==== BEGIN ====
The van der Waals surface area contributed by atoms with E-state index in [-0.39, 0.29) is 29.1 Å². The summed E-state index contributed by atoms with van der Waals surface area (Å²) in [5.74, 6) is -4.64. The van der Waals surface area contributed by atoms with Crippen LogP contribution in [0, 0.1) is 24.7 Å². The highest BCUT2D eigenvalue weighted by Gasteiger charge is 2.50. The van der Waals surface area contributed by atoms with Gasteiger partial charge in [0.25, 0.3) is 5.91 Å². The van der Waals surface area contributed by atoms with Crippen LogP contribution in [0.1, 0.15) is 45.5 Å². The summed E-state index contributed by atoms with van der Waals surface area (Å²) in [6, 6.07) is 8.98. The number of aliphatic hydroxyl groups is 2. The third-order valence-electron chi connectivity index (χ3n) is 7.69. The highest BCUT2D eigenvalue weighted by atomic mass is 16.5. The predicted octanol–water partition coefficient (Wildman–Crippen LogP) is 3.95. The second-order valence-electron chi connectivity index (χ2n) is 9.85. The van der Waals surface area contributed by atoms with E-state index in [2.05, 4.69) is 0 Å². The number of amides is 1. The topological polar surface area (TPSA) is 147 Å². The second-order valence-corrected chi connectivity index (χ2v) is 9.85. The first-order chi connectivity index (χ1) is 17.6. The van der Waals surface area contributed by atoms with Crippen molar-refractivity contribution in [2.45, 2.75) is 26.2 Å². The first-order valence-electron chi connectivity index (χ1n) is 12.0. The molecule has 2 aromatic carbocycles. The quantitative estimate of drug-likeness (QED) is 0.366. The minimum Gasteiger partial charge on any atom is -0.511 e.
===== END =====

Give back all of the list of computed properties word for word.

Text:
The van der Waals surface area contributed by atoms with E-state index in [-0.39, 0.29) is 29.1 Å². The summed E-state index contributed by atoms with van der Waals surface area (Å²) in [5.74, 6) is -4.64. The van der Waals surface area contributed by atoms with Crippen LogP contribution in [0, 0.1) is 24.7 Å². The highest BCUT2D eigenvalue weighted by Gasteiger charge is 2.50. The van der Waals surface area contributed by atoms with Gasteiger partial charge in [0.25, 0.3) is 5.91 Å². The van der Waals surface area contributed by atoms with Crippen LogP contribution in [0.1, 0.15) is 45.5 Å². The summed E-state index contributed by atoms with van der Waals surface area (Å²) in [6, 6.07) is 8.98. The number of aliphatic hydroxyl groups is 2. The third-order valence-electron chi connectivity index (χ3n) is 7.69. The highest BCUT2D eigenvalue weighted by atomic mass is 16.5. The predicted octanol–water partition coefficient (Wildman–Crippen LogP) is 3.95. The second-order valence-electron chi connectivity index (χ2n) is 9.85. The van der Waals surface area contributed by atoms with E-state index in [2.05, 4.69) is 0 Å². The number of amides is 1. The topological polar surface area (TPSA) is 147 Å². The second-order valence-corrected chi connectivity index (χ2v) is 9.85. The first-order chi connectivity index (χ1) is 17.6. The van der Waals surface area contributed by atoms with Crippen molar-refractivity contribution in [2.45, 2.75) is 26.2 Å². The first-order valence-electron chi connectivity index (χ1n) is 12.0. The molecule has 2 aromatic carbocycles. The quantitative estimate of drug-likeness (QED) is 0.366. The minimum Gasteiger partial charge on any atom is -0.511 e.